Preachers become frustrated though, when after theyíve preached exhaustively on a subject, someone who was present asks them to preach a lesson on that subject, as though they had never addressed it. This suggests that we need to pay closer attention to the preaching; otherwise, its value is diminished.
It is important that congregations and brethren be loving and close-knit. But well-meaning people sometimes encourage extensive social gatherings and entertainment as a means to creating and sustaining this goal. And that is a mistake, if it diverts from the certainty of Bible study and preaching.
The thing that church members have in common is our faith. We learn the most about brotherly love from the Bible. We are mutually commissioned to teach the message contained in the Scriptures.
And while there is nothing wrong with getting together for social meals and outings, such will not increase our spirituality or really draw us closer to one another and God.
Do we need to spend more time with other Christians? Certainly! But, let's make at least some of these gatherings opportunities to grow spiritually. Let's discuss our problems, but always in the context of what God's word teaches us to do about them.
Everything we need for life here and beyond is found within the pages of God's word. The Apostle Peter wrote: "As His divine power has given to us all things that pertain to life and godliness, through the knowledge of Him who called us by glory and virtue ... (2 Peter 1:3)
Biblical illiteracy is a terrible thing. And to adapt an old NAACP slogan, "A soul is a terrible thing to waste."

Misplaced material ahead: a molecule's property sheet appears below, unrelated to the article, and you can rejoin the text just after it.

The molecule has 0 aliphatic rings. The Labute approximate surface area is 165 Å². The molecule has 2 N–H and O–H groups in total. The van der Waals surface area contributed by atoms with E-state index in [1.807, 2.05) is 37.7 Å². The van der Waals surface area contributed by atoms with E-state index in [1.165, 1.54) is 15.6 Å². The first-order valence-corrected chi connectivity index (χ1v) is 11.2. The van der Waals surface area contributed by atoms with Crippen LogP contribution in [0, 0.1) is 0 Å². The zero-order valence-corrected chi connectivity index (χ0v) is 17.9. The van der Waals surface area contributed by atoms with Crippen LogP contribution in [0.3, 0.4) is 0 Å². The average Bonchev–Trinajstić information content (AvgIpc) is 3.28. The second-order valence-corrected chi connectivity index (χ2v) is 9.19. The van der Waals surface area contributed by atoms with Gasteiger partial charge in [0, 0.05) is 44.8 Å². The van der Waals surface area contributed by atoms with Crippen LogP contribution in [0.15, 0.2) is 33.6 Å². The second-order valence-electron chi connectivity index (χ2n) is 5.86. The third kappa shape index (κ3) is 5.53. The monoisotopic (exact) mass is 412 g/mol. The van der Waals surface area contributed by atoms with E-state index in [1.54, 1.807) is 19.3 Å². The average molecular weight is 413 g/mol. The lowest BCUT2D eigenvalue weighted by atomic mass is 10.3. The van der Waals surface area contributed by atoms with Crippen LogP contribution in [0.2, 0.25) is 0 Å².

Brother Blackaby hit the nail squarely on the head. Biblical illiteracy plagues the Lordís church and is a large part of the reason we are not growing numerically and spiritually as we should.
Why are we not more knowledgeable about Godís word? Many have told me that in the early 50s, when the Lordís church was the fastest growing church in America, its members were known as people of the book. Can the same be said about us? Sadly, Iím afraid not.
We can think of many reasons why this is so, but one is obvious. Too many of us are just too busy with the things of the world to take the time and make the effort to study. To view the truth of this great problem, one needs but to attend a Bible class.
When I first started teaching Bible classes, it used to bother me that so many of the children came to class unprepared to participate. In time, after spending time in the adult class, I began to understand why this was so. The adults who came to class unprepared were the parents of the unprepared children. It is unlikely that a child would develop a desire to prepare his Bible lessons if his parents do not set the proper example.
Do you study the Bible with your children? Do your children ever see you sitting at a table or desk studying and reading Godís word? If children do not have parents who desire to learn and study Godís word, how will they develop a spiritual yearning to dig into that same word? We are paying the price for the years of neglecting our personal studies. Too many Christians expect to be spoon-fed without having to put forth the effort to study for themselves. This is not true of all Christians, but with far too many it is. Often, when a church is not growing, we tend to blame the elders or the preacher. Sometimes, they are part of the problem, but in far too many cases, the real problem stares back when we look in the mirror.
Questionóif all the members of the local church had Bible knowledge equal to yours, would that church be strong or weak, with regard to knowledge and ability to teach? (KMG)